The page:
Communicator’s Corner: Sunday Age Political Reporter, Melissa Fyfe

Melissa Fyfe is the State Political Reporter for The Sunday Age. Her career with Fairfax has seen her take on a varied number of roles including: Sydney correspondent, health editor, section editor and also the state news editor. She has won several awards for her reporting on climate change and water during her time as The Age’s environment reporter.

With a State and Federal election upon us, this will be a feverishly busy year for the political reporter.

1. Tell us about your typical day.

I start the day reading the newspapers and keeping a keen ear on the radio. The rest of the day is spent meeting with contacts, digging through reports, talking to my editors about ideas for the paper, interviewing people and, when parliament is sitting, hanging around the big house on Spring Street. I write my stories on Fridays and Saturdays. Every second Friday I chat to Tony Biggs on RRR about state politics.

2. When did you first know you wanted to be a journalist?

Quite young – when I was in Year 7 at high school.

3. Who’s your communication hero/mentor?

I have had many fantastic mentors at The Age. My journalistic heroes are mostly American writers, particularly those working for The New York Times and The New Yorker.

4. Which tools can’t you live without?

My mobile.

5. What are the biggest challenges in your role?

Managing my time. I have a weekly deadline, so I have to be very disciplined about what I do. Also, dealing with the spin machine of the government and the opposition is very difficult at times. In an election year the stakes are very high.

6. Tell us about the best story/campaign you’ve ever worked on?

In the scheme of other stories in my career this one was quite small but it meant a lot to me: I reported on the plight of a young mother who was in a public housing flat so mouldy it was causing her and her baby significant illness. The housing minister moved her within months. She is now living in a place with no mould and her life has completely changed. Her baby is so healthy and happy now. I am also proud of the story myself and my colleague Jill Stark broke recently on Kevin Rudd’s chief mental health adviser quitting.

7. Which campaign do you most admire?

This is difficult to answer because in my business a campaign means an election campaign. Barack Obama’s tilt for US president is easily the best example of a political campaign for office that we’ve seen in decades. It’s been said many times, but his harnessing of grassroots support through the internet was spectacular and left the Republican campaign totally flat-footed.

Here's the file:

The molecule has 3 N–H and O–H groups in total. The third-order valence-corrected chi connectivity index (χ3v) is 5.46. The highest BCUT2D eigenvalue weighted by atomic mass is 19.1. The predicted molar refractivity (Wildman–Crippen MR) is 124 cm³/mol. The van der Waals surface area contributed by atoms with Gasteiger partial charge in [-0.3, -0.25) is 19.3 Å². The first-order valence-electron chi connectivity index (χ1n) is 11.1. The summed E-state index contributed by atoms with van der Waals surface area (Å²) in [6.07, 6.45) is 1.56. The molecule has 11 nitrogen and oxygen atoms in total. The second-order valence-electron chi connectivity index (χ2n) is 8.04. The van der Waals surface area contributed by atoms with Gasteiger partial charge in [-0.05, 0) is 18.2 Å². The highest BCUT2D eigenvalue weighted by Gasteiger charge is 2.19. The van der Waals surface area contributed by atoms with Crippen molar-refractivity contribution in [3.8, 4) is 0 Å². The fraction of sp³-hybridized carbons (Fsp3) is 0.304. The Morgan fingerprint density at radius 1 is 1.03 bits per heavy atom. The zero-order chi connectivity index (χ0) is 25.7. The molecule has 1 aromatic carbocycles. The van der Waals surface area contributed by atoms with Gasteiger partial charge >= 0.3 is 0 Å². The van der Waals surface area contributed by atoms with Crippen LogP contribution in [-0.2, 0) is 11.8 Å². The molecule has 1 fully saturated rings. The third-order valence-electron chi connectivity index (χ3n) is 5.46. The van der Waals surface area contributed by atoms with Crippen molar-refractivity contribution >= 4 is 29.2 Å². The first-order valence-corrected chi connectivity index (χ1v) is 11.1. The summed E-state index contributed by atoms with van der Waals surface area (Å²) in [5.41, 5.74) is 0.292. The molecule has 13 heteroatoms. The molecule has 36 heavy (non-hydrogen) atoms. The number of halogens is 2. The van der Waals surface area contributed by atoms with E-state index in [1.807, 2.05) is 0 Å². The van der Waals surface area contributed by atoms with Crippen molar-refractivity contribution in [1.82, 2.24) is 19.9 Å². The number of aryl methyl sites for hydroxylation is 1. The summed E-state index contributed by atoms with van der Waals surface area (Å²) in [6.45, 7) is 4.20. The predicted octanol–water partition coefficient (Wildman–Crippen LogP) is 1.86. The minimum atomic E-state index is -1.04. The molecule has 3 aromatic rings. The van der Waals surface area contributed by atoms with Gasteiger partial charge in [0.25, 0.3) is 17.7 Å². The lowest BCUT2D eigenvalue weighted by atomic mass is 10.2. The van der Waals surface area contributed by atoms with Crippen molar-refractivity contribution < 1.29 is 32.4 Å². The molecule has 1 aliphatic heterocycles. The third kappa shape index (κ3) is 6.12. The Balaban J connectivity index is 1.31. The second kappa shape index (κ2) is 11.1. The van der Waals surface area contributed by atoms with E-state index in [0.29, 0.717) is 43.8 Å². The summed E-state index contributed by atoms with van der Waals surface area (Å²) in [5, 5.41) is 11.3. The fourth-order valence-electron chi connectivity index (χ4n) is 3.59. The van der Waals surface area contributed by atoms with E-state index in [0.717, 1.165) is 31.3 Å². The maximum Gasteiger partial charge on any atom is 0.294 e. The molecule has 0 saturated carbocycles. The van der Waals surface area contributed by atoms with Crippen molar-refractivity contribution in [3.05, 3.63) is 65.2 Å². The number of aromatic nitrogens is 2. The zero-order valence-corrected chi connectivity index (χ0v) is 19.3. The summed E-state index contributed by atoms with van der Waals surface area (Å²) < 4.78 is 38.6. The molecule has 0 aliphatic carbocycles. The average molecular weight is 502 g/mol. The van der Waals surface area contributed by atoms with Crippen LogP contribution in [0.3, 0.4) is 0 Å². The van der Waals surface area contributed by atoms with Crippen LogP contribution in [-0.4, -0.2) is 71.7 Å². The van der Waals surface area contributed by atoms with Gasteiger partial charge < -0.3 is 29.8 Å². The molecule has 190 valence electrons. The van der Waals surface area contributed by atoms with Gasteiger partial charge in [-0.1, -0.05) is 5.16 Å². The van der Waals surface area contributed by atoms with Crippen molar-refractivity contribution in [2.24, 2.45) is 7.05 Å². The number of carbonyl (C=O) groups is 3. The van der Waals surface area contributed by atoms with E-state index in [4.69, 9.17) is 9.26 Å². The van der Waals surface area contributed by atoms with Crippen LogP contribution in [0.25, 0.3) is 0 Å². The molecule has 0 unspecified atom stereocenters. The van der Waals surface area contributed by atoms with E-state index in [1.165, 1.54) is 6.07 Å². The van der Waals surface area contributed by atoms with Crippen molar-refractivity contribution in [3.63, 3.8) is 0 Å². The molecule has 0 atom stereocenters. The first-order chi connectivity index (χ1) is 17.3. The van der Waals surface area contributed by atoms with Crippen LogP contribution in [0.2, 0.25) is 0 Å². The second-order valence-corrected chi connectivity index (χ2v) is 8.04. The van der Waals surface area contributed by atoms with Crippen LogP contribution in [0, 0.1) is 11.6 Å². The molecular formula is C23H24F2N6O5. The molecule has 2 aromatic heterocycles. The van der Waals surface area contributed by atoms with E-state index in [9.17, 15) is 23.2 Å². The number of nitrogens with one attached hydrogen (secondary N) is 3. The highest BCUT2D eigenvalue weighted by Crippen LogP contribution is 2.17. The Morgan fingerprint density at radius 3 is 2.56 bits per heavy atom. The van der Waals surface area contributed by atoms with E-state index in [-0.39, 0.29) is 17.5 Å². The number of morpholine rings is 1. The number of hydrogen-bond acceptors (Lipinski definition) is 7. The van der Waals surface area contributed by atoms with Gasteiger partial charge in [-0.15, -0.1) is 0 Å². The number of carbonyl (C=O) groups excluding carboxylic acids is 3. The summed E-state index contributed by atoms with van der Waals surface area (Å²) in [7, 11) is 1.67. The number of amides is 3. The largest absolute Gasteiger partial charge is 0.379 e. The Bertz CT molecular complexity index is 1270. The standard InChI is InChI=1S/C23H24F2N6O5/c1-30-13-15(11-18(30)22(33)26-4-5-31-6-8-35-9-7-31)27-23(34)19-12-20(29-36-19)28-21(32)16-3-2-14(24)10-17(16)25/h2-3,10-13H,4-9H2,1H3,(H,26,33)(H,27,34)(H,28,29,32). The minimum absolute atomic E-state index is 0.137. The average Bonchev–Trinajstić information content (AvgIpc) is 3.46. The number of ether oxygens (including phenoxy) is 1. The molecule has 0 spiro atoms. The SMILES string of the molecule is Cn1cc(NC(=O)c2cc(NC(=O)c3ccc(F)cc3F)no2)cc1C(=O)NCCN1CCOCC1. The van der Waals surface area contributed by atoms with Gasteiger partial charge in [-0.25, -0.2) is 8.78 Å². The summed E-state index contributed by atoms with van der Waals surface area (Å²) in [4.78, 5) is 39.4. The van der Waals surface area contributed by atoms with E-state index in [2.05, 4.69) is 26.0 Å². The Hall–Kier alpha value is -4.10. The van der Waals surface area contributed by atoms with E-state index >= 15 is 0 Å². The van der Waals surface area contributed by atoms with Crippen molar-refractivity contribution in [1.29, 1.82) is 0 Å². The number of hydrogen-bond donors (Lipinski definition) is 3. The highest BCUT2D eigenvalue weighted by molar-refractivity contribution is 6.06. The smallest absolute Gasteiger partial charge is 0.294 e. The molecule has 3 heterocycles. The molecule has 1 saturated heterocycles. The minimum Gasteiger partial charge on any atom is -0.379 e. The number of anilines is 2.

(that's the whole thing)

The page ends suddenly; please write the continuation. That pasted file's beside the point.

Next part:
8. What’s been the biggest change to communication industry/journalism since you began your career?

Obviously the internet. It has massively reshaped the newspaper industry, eroded the classifieds and changed our business structure. It has opened up many more opportunities for journalism but obviously threatens the fundamental economics of old-school media.

9. What’s your favourite brand?

I don’t really have one.

10. What book/blog do you think every communicator should read?

Strunk and White’s The Elements of Style. An oldy (1918) but a goody.

11. What tips do you wish you’d known starting out in your field?

The value of confidence. Backing yourself is important.

12. Finish this sentence: ‘Communication is… keeping the message simple, powerful and accurate’

You can view Melissa Fyfe’s work when kicking back with the papers on Sunday or follow her on Twitter @melfyfe

Oh the commotion… Ramsay V’s Grimshaw


We’re going to be fence sitters again this week and not comment about the Gordon Ramsey vs Tracey Grimshaw battle. We will however draw parallels with another moment in Australian history, when Frank Sinatra called our female journalist ‘hookers’.